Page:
Robert Hopkins

  6. #26
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    Apr 2012
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    I agree Chad is a magician, but "with paint" is too limited a characterization of his sorcery, as the substance of the rest of your post aptly describes. His magical bag indeed is full of digital tools.

    So, I sit and ponder. If an artist is given countless tools at his/her disposal what is to stop him her from the bounty of wonders he/she can achieve exploiting it all? We might think this is something entirely new, something we are only faced with in the digital age... but it is not.

    Before digital, traditional media included a wide disparate range of tools for marking, coloring, texturing, scoring, burning, embossing, papering, welding, combining materials of all sorts into flat, on paper, or canvas and/or non-flat sculptured pieces which could represent an infinite variety of subjects in an infinite variety of ways, and to a greater or lesser degree these various media could be combined or aggregated in countless combinations.

    So why DID some artists mostly primarily work, for example, only in oil or only in pastels, or always in watercolor? Why didn't all artists use all of these in every piece, or employ them on demand as required to get the most out of each work? I have no formal education in mixed media, or whether certain disharmonies make mixed media less desirable, but I do think the answer lies in the tastes and affinity of the Artist. One water color artist might get bored and need to try something new like Acrylics, whereas another might simply love water color, and spend time perfecting his artistic expression and interpretation of the endless variety of possible subjects for a lifetime. Such an artist would have found the myriad possibilities of the day, available at the Art Supply Store as "bloatware"... but because of the sheer physical separation of the supplies he takes home with him from those in store, his art studio would not be cluttered with them.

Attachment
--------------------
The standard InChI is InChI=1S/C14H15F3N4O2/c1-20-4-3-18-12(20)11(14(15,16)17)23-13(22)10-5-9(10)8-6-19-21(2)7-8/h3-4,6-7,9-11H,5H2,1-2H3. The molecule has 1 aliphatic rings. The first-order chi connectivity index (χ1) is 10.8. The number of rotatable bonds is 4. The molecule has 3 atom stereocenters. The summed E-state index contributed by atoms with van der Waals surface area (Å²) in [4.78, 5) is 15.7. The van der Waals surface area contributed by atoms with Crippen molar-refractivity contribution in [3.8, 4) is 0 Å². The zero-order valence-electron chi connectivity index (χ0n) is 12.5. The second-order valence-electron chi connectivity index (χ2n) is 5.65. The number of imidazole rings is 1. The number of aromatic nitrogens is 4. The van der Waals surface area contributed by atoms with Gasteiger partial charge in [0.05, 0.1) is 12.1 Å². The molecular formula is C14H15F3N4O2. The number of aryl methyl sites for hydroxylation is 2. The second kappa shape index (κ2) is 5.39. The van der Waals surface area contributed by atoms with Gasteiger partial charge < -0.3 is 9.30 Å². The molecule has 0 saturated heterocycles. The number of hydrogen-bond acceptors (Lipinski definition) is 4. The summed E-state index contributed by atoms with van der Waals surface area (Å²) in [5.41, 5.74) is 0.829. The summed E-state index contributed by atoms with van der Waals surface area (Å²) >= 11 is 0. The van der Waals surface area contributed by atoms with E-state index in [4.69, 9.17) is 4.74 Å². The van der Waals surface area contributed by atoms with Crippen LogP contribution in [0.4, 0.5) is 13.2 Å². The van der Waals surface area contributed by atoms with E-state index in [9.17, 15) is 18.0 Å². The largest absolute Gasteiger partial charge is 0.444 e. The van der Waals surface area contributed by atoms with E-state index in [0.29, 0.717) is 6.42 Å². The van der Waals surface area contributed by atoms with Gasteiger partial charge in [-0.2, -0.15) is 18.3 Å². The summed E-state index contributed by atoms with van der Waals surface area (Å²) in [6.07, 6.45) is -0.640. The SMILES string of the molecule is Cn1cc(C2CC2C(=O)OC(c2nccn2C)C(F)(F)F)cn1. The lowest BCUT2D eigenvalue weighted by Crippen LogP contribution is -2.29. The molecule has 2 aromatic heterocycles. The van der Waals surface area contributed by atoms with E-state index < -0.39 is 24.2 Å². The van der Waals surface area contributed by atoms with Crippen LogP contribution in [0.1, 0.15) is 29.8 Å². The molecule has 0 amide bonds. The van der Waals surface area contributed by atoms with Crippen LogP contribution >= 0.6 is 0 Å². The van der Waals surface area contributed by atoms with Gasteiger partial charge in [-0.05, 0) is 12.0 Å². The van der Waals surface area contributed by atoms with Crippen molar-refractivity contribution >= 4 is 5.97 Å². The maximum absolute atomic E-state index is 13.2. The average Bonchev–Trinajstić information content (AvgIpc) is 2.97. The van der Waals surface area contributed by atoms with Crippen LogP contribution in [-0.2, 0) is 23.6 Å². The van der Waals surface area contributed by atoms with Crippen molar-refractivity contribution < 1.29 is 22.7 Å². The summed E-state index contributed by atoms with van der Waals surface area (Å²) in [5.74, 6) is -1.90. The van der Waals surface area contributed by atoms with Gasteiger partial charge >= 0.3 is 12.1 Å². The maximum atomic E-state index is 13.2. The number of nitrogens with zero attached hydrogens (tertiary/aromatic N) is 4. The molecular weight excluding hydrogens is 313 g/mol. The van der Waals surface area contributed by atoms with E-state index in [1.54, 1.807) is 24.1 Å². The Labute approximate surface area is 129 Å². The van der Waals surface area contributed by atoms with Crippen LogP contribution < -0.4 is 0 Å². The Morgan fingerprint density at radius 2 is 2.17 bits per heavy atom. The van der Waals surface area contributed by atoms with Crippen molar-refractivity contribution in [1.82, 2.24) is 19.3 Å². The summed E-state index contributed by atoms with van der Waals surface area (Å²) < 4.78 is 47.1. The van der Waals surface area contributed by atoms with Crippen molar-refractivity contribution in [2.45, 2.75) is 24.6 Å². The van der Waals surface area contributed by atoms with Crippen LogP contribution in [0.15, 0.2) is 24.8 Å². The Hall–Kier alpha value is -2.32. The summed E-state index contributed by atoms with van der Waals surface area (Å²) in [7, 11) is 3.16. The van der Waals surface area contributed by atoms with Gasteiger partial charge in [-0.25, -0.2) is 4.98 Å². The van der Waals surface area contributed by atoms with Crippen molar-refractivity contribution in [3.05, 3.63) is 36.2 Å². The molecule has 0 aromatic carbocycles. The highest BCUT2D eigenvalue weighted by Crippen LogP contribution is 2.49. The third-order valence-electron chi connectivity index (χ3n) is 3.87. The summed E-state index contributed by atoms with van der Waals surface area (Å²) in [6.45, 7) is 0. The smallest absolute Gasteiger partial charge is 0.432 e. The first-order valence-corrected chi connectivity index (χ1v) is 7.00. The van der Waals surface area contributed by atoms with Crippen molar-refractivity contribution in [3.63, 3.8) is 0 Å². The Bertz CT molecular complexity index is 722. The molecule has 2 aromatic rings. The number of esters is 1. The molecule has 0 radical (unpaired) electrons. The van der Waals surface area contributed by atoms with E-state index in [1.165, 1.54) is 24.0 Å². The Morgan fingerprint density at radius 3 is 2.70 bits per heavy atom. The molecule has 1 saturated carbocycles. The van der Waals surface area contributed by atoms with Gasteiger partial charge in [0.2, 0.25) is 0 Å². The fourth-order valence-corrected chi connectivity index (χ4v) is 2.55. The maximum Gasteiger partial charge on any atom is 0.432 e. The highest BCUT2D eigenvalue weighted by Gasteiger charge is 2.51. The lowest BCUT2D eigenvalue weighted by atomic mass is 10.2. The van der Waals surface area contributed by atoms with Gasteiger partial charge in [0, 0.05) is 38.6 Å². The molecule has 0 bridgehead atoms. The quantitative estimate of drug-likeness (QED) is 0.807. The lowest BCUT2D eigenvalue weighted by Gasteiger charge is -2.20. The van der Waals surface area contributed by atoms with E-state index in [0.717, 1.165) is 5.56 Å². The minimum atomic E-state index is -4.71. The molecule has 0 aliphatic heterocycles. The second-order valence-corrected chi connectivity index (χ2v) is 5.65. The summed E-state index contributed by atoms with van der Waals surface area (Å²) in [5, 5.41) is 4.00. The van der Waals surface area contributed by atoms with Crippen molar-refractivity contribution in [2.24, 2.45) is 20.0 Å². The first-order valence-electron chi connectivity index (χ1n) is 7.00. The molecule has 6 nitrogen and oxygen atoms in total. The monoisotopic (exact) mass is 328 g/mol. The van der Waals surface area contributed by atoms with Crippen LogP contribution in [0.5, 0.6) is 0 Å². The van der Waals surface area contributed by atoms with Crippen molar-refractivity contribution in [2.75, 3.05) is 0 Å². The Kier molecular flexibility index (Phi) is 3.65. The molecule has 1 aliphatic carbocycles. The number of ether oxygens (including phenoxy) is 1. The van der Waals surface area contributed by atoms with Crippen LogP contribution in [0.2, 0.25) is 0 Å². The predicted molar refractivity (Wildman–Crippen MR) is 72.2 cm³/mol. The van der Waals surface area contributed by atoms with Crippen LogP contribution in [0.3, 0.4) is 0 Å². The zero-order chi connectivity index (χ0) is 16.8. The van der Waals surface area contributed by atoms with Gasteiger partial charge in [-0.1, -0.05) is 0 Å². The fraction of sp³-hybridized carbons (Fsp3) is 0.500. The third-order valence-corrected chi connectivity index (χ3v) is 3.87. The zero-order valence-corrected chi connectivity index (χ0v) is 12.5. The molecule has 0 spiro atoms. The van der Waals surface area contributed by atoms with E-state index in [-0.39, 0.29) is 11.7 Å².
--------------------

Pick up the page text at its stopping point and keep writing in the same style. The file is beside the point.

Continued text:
So, you now have in each piece of modern digital art software a plethora of tools, this bloat or clutter now sits at your desk whether you want all of it or not. Luckily, as an artist who is exploring and learning and doing, it poses no problems, and represents no impediment to your work. It can only increase the possibility of further creativity, if ever you get bored, or need to change things up. etc.